Friday, June 9, 2023

The Fleeting Month of May

Where I live, May is the time for ephemeral things--apple blossoms, lilacs, migrating birds. Every year I'm reminded that if I don't pause, inhale, focus my binoculars, a sudden wind or rain or the mere passage of a few days will sweep away all of the sweet blossoms and feathers before I've taken the time to appreciate them. 

Fittingly, all my babies were born in May, their early days and weeks and months and years passing by like the flitting wing of a warbler, the falling petals of the serviceberry. But unlike spring, whose cycles repeat year after year after year, the progression of childhood is a one-way road. I marvel when I walk into a store that sells baby clothes and toys and books--so much STUFF for so fleeting a time. You'd be better off putting all that money toward their future college or car insurance and instead giving them a bit of crinckly paper or a cardboard box to play with for that microsecond of infancy.

For a while, the middle-childhood years feel a bit more like winter than spring, with days and weeks and months stretching out slow and taffy-like, and you begin to believe that you've been pushing the Sisyphean boulder of "brush your teeth" and "do your homework" and "stop tormenting your brother" up the mountain for eternity. But even that stage eventually passes and one day you wake up into a household of men, two actual 18-year-old MEN in your home, all simian arms and scratchy chins and rumbling baritone voices, and you gawp in disbelief that these six-foot bodies once fit inside your own (at the same time!).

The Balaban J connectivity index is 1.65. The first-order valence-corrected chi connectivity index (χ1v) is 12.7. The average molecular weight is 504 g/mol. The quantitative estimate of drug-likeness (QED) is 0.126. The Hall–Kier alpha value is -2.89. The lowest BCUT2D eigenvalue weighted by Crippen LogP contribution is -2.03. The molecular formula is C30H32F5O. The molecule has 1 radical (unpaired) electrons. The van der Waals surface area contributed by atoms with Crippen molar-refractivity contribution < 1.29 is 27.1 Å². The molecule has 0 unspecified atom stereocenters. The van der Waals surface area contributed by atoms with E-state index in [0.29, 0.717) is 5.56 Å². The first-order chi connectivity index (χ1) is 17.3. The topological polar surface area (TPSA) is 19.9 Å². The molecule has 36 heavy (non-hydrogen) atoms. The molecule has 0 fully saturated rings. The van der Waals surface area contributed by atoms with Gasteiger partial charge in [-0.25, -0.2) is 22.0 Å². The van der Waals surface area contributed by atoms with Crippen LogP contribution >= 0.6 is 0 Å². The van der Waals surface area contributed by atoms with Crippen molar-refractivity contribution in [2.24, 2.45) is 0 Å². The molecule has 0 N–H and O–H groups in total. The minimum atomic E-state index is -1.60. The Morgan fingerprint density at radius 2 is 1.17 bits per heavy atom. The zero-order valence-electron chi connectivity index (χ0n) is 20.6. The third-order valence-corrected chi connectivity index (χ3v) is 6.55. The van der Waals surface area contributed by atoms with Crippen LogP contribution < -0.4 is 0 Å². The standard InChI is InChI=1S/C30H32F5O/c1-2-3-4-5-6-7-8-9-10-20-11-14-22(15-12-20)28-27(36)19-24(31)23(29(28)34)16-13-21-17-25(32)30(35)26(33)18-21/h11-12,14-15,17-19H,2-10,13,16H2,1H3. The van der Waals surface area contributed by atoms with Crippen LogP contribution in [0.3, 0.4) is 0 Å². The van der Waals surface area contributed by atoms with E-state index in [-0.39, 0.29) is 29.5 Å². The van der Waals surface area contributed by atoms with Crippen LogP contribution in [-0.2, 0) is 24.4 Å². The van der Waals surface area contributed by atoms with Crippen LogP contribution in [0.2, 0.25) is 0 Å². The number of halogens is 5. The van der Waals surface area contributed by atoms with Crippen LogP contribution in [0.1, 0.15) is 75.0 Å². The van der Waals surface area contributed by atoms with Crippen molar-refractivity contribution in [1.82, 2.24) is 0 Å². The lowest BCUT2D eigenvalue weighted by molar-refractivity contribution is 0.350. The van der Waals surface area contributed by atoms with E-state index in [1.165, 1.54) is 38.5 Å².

My joke has always been, "He/they can't be one or five or twelve years old, because I'm not one or five or twelve years older." I'm certainly not eighteen and twenty-two years older than when my kids were born. There's nothing quite like witnessing your kids grow up to remind you that you yourself are aging. The other thing that raising kids reminds you of is your relative slacker-ness. In the first year alone, they learn to sit, crawl, walk, and talk. Meanwhile, you consider having taken a shower a major accomplishment. And it keeps going--reading, writing, long division, calculus, computer coding, Spanish, woodworking, pottery.

They just keep passing you by, each moment like a cottony aspen seed, exquisite as it drifts by on the slightest breeze, but impossible to grasp. Some years, like senior year, are like the snowstorm flurry of those seeds on a breezy May afternoon. So many moments passing by, and nothing to do but try your best to appreciate each one as it flits by, before May rolls into June and June into July and so on and on.

These babies turned 22, 18, and 18 last month!

A version of this post went out recently to subscribers of my newsletter, along with some bonus material. Subscribe here and receive a free PDF of my illustrated short essay "Eleven Ways to Raise a Wild Child."

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